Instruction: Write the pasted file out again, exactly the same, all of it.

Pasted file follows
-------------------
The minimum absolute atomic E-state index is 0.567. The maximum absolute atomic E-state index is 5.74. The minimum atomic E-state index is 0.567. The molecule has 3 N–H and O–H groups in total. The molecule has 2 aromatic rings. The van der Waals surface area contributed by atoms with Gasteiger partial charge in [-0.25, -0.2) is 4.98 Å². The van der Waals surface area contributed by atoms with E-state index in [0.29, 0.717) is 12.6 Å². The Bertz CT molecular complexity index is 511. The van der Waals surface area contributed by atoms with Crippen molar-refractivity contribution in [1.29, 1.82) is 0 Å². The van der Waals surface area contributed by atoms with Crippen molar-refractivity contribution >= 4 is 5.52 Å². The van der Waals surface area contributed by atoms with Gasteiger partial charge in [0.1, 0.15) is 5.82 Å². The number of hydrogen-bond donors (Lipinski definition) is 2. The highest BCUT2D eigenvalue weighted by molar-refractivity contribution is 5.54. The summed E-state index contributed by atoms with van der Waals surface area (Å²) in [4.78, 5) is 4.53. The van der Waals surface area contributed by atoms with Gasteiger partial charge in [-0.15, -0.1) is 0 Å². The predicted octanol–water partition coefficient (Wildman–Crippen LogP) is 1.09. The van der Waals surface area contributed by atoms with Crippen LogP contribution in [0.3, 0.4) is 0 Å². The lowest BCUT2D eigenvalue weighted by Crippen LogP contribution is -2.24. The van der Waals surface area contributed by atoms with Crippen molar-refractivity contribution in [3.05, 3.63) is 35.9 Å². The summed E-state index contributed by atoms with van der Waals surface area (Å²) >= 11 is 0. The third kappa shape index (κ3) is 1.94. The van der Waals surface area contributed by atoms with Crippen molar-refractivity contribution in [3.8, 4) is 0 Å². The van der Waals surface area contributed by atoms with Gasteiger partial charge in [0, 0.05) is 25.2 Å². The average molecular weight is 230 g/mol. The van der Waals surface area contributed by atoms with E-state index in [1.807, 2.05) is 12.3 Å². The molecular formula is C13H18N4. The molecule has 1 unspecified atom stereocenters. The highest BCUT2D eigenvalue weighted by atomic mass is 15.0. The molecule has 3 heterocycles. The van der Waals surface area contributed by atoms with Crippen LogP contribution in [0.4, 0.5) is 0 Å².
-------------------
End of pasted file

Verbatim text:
The minimum absolute atomic E-state index is 0.567. The maximum absolute atomic E-state index is 5.74. The minimum atomic E-state index is 0.567. The molecule has 3 N–H and O–H groups in total. The molecule has 2 aromatic rings. The van der Waals surface area contributed by atoms with Gasteiger partial charge in [-0.25, -0.2) is 4.98 Å². The van der Waals surface area contributed by atoms with E-state index in [0.29, 0.717) is 12.6 Å². The Bertz CT molecular complexity index is 511. The van der Waals surface area contributed by atoms with Crippen molar-refractivity contribution in [1.29, 1.82) is 0 Å². The van der Waals surface area contributed by atoms with Crippen molar-refractivity contribution >= 4 is 5.52 Å². The van der Waals surface area contributed by atoms with Gasteiger partial charge in [0.1, 0.15) is 5.82 Å². The number of hydrogen-bond donors (Lipinski definition) is 2. The highest BCUT2D eigenvalue weighted by molar-refractivity contribution is 5.54. The summed E-state index contributed by atoms with van der Waals surface area (Å²) in [4.78, 5) is 4.53. The van der Waals surface area contributed by atoms with Gasteiger partial charge in [-0.15, -0.1) is 0 Å². The predicted octanol–water partition coefficient (Wildman–Crippen LogP) is 1.09. The van der Waals surface area contributed by atoms with Crippen LogP contribution in [0.3, 0.4) is 0 Å². The lowest BCUT2D eigenvalue weighted by Crippen LogP contribution is -2.24. The van der Waals surface area contributed by atoms with Crippen molar-refractivity contribution in [3.05, 3.63) is 35.9 Å². The summed E-state index contributed by atoms with van der Waals surface area (Å²) >= 11 is 0. The third kappa shape index (κ3) is 1.94. The van der Waals surface area contributed by atoms with Crippen molar-refractivity contribution in [3.8, 4) is 0 Å². The van der Waals surface area contributed by atoms with Gasteiger partial charge in [0, 0.05) is 25.2 Å². The average molecular weight is 230 g/mol. The van der Waals surface area contributed by atoms with E-state index in [1.807, 2.05) is 12.3 Å². The molecular formula is C13H18N4. The molecule has 1 unspecified atom stereocenters. The highest BCUT2D eigenvalue weighted by atomic mass is 15.0. The molecule has 3 heterocycles. The van der Waals surface area contributed by atoms with Crippen LogP contribution in [0.4, 0.5) is 0 Å².